Formula One race hero David Purley, awarded the George Medal for his bravery in a desperate bid to save the life of a stricken driver, has been remembered at a birthday memorial gathering.
Purley, the son of Charlie Purley, who founded Bognor refrigeration company LEC, was tragically killed in an air crash off the seafront aged 40.
On Friday last, 26th January, a tribute was placed on the recently erected sculpture near the new Rolls-Royce logistics building in Bognor, by Bognor Regis Motor Club in remembrance of Purley – on what would have been his 73rd birthday.
The site of the memorial is close to the now redeveloped site of the LEC factory, where the LEC F1 car was built and many other David Purley cars prepared.
Organiser Colin Molyneux welcomed Purley family members, friends and BRMC members and Clive Sayer (former Chair of BRMC and friend of David) spoke about David and his career. About 30 family, friends and BRMC members were present.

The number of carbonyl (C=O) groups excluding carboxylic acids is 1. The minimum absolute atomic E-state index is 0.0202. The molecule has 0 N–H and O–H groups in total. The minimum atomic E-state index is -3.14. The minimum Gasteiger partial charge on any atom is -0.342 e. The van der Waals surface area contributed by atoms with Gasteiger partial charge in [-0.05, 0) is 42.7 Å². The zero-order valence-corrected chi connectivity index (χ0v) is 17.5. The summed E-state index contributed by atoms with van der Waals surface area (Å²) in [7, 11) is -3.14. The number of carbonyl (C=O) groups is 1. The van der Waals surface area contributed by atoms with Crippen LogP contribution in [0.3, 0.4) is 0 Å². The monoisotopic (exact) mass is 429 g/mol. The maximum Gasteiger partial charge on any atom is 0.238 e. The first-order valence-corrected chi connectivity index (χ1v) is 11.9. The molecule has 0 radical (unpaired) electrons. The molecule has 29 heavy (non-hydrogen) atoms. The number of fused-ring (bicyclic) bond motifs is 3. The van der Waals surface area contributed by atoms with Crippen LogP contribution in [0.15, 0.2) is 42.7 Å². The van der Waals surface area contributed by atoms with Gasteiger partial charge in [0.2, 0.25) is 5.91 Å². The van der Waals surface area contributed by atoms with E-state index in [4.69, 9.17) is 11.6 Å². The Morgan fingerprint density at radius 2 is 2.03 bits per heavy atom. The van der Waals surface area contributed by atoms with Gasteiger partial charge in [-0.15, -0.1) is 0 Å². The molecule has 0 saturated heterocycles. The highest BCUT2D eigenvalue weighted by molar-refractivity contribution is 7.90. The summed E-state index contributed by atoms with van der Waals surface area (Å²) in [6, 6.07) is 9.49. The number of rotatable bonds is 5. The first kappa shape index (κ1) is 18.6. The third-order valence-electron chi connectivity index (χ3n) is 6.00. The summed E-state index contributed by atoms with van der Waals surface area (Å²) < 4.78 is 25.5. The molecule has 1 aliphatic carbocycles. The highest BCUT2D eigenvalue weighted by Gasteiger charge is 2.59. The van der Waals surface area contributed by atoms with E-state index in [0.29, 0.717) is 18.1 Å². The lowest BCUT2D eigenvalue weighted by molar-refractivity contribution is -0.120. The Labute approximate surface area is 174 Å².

Purley, who participated in 11 F1 races over his brief career. But it was his actions during the 1973 Dutch Grand Prix that singled him out as a man of courage.
He tried in vain to help save the life of fellow British driver Roger Williamson, who crashed into the barrier. Williamson was not hurt in the crash, but he was trapped in his blazing car, which had overturned.
As the fire took hold, marshalls seemed helpless and Purley seized a fire extinguisher and tried to extinguish the flames. But it was all in vain and Williamson died of asphyxiation in the eight minutes it took for rescue vehicles to arrive.
Purley’s racing career ended at the 1977 British Grand Prix when a malfunction saw his car to hit a wall at 100 mph. He suffered multiple fractures and duly retired from racing and became more involved in his family business.
Main picture: Mick Briggs